Celebrate Margaret Atwood’s 75th Birthday With Her Best Writing Advice


Margaret Atwood can do anything. The legendary Canadian writer has left her mark in a plurality of forms and genres. Best known for her brilliant novels, she can write horrifying, prophetic speculative fiction (The Handmaid’s Tale), show us the complicated truth about female friendships (Alias Grace), and even reflect humanity’s trajectory right back at us (the Oryx and Crake trilogy).

Atwood turns 75 today, and she’s still as vital and curious as when she first published. A prolific Twitter user, she’s also participating in a giant art project that means her next work won’t be read for 100 years. To celebrate the wit and wisdom of Margaret Atwood, we rounded up some of our favorite quotes and notes on her writing process:

On lying:

“As for the plots, they are by and large fictional, but they are the kind of thing that does happen, can happen or might happen. It’s the business of the fiction writer to be plausible. That’s another way of saying it’s the business of the fiction writer to tell you lies you will believe!”

On inspiration:

“So for me, I think it’s not a question of sitting around wondering what I’m going to write. It’s a question of sitting around wondering which of the far-fetched and absurd ideas I’m going to try to tackle. Sometimes, I think I should be a lot safer and less risk-taking and stick to somebody, or something, a little bit more manageable.”

On asking for help:

“You can never read your own book with the innocent anticipation that comes with that first delicious page of a new book, because you wrote the thing. You’ve been backstage. You’ve seen how the rabbits were smuggled into the hat. Therefore ask a reading friend or two to look at it before you give it to anyone in the publishing business. This friend should not be someone with whom you have a ­romantic relationship, unless you want to break up.”

On how to write poetry:

“I did not know that ‘poetess’ was an insult, and that I myself would some day be called one. I did not know that to be told I had transcended my gender would be considered a compliment. I didn’t know — yet — that black was compulsory. All of that was in the future. When I was sixteen, it was simple. Poetry existed; therefore it could be written; and nobody had told me — yet — the many, many reasons why it could not be written by me.”

On how to catch the muse:

When ideas hit her, she scribbles phrases and notes on napkins, restaurant menus, in the margins of newspapers. She starts with a rough notion of how the story will develop, ‘which usually turns out to be wrong,’ she says. She moves back and forth between writing longhand and on the computer.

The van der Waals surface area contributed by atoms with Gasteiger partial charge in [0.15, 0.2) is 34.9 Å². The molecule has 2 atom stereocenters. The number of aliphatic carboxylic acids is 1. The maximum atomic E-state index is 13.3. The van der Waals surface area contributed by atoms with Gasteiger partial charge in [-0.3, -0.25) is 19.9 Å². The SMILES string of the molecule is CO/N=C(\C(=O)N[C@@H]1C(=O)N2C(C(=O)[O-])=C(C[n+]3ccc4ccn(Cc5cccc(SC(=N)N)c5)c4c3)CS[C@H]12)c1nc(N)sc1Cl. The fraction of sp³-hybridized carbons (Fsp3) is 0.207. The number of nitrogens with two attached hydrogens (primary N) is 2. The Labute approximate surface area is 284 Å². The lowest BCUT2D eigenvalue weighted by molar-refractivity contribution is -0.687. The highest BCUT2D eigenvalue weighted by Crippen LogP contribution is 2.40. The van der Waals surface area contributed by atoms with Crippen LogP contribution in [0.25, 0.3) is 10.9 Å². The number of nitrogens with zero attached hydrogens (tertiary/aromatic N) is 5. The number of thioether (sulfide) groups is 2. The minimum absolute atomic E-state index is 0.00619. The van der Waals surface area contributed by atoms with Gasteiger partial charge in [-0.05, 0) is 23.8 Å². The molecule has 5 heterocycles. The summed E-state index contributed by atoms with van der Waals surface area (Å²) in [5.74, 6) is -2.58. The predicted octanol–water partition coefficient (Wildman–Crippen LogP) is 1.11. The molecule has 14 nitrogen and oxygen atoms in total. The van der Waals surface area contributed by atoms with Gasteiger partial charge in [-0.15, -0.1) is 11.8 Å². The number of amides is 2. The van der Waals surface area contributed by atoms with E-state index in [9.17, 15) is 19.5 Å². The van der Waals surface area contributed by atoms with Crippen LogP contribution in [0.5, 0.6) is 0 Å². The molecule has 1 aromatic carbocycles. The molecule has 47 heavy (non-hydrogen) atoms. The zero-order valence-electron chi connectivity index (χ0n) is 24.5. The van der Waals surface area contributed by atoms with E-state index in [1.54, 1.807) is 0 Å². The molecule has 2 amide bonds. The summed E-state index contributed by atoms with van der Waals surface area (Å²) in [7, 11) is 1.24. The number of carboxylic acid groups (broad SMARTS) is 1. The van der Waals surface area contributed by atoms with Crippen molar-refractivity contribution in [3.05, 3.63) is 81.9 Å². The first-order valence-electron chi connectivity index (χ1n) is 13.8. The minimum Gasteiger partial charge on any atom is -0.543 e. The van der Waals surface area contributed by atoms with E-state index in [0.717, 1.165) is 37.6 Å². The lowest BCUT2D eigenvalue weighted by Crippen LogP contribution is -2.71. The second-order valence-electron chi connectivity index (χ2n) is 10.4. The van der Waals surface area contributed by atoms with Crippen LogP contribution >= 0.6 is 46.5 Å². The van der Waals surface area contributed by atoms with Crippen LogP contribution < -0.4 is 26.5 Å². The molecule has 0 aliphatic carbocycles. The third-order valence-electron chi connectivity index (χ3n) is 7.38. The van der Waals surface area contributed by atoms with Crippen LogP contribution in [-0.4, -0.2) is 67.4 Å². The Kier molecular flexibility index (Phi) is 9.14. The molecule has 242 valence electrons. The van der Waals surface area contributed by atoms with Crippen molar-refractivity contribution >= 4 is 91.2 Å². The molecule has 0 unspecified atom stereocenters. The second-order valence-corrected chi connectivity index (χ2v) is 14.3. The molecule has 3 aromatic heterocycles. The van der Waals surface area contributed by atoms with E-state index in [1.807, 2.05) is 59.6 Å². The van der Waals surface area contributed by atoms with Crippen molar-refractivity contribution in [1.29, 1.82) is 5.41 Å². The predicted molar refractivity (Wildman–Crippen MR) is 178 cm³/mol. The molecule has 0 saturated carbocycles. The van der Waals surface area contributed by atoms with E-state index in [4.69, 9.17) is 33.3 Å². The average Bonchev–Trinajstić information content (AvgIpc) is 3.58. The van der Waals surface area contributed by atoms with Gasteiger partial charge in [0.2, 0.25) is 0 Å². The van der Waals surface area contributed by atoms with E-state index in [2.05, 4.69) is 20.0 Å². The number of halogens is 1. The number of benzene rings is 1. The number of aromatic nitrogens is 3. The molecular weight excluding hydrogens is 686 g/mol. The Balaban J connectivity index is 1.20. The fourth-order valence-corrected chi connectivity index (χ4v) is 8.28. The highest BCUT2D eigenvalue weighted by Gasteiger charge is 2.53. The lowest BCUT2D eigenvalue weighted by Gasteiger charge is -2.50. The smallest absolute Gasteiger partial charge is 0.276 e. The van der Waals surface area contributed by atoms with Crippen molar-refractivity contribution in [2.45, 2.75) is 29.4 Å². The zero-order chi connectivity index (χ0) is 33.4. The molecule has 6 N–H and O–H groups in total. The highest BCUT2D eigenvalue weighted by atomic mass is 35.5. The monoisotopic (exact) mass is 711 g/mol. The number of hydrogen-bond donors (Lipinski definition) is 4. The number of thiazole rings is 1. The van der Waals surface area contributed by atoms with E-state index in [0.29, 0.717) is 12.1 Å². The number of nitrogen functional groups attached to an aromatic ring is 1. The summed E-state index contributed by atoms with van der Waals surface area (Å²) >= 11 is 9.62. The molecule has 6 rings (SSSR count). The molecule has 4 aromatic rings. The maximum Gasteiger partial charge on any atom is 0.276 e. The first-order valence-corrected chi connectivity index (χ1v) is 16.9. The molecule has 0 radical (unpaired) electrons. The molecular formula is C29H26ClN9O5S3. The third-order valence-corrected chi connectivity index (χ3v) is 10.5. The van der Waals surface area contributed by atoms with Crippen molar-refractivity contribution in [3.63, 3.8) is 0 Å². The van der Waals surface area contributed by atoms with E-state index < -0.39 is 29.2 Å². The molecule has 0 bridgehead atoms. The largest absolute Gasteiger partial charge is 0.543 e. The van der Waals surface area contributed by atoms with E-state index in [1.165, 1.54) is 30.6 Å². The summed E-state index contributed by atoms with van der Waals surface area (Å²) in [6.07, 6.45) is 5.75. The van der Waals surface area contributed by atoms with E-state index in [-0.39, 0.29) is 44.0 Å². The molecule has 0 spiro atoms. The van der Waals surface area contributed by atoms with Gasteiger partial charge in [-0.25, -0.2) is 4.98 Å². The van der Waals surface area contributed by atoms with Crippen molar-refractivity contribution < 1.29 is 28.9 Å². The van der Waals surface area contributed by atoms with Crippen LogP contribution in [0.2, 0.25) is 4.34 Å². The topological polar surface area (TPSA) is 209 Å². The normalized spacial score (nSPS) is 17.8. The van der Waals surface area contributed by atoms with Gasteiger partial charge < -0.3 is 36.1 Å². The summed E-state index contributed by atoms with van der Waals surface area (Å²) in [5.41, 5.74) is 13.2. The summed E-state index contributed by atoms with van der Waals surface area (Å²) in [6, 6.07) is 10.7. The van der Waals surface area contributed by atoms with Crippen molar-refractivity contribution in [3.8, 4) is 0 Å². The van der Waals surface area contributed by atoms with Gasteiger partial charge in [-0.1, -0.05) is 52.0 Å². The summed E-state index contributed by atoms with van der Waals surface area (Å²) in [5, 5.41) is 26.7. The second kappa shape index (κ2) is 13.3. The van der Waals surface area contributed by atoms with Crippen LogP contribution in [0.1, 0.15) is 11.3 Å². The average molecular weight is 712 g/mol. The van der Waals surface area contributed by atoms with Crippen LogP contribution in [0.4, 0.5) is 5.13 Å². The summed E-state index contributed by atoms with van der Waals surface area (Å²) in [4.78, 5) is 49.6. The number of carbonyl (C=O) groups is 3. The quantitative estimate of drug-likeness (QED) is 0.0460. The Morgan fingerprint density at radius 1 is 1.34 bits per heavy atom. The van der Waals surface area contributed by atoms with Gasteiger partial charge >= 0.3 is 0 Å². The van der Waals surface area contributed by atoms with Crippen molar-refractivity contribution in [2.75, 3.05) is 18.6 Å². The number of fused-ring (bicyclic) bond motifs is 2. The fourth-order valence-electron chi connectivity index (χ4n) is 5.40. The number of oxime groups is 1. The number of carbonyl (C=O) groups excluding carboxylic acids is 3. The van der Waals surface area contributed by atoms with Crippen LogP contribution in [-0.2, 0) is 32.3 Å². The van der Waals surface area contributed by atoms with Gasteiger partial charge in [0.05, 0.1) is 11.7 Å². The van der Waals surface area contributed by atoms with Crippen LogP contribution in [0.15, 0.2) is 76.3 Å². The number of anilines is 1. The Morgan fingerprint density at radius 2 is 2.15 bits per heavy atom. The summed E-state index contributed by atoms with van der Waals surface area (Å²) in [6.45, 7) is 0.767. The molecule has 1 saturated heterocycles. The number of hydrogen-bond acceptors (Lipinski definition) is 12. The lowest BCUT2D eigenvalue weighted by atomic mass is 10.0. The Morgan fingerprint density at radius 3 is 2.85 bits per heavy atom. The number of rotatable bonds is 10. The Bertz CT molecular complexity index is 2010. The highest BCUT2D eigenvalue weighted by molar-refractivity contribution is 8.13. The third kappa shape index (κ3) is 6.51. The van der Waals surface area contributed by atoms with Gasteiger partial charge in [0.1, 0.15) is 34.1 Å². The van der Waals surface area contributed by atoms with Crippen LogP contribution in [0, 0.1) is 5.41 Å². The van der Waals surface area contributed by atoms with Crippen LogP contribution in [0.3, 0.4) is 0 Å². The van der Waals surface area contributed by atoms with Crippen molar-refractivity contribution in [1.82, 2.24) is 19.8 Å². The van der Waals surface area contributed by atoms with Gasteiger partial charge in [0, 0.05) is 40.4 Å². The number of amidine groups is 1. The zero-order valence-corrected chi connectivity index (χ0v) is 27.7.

On her writing space:

“I’m not often in a set writing space. I don’t think there’s anything too unusual about it, except that it’s full of books and has two desks. On one desk there’s a computer that is not connected to the internet. On the other desk is a computer that is connected to the internet. You can see the point of that!”

On her writing routine:

She doesn’t, despite her enormous output, write every day. “You always think, ‘Oh, if only I had a little chalet in the mountains! How great that would be and I’d do all this writing…’ Except, no, I wouldn’t. I’d do the same amount of writing I do now and the rest of the time I’d go stir crazy. If you’re waiting for the perfect moment you’ll never write a thing because it will never arrive. I have no routine. I have no foolproof anything. There’s nothing foolproof.”

On the future of the book:

“You’re never going to kill storytelling, because it’s built into the human plan. We come with it.”

On curiosity:

“There’s no way of knowing in advance what will get into your work. One collects all the shiny objects that catch the fancy — a great array of them. Some of them you think are utterly useless. I have a large collection of curios of that kind, and every once in a while I need one of them. They’re in my head, but who knows where! It’s such a jumble in there. It’s hard to find anything.”

On how to comport yourself:

“If invited to read at a festival, try not to get drunk, hit people, throw up onstage, smite the sound technician, etc. Such incidents make colourful gossip, and it’s a small world… It’s tough out there in Bookworld. Tread carefully. Don’t speak so softly that you can’t be heard, nor so loudly that you’re deafening. Carry a medium-sized shtick. And avoid wearing mini-skirts up on stage unless you have very good legs. Zip your lower front apertures. What happens in Vegas no longer stays in Vegas. People have cameras.”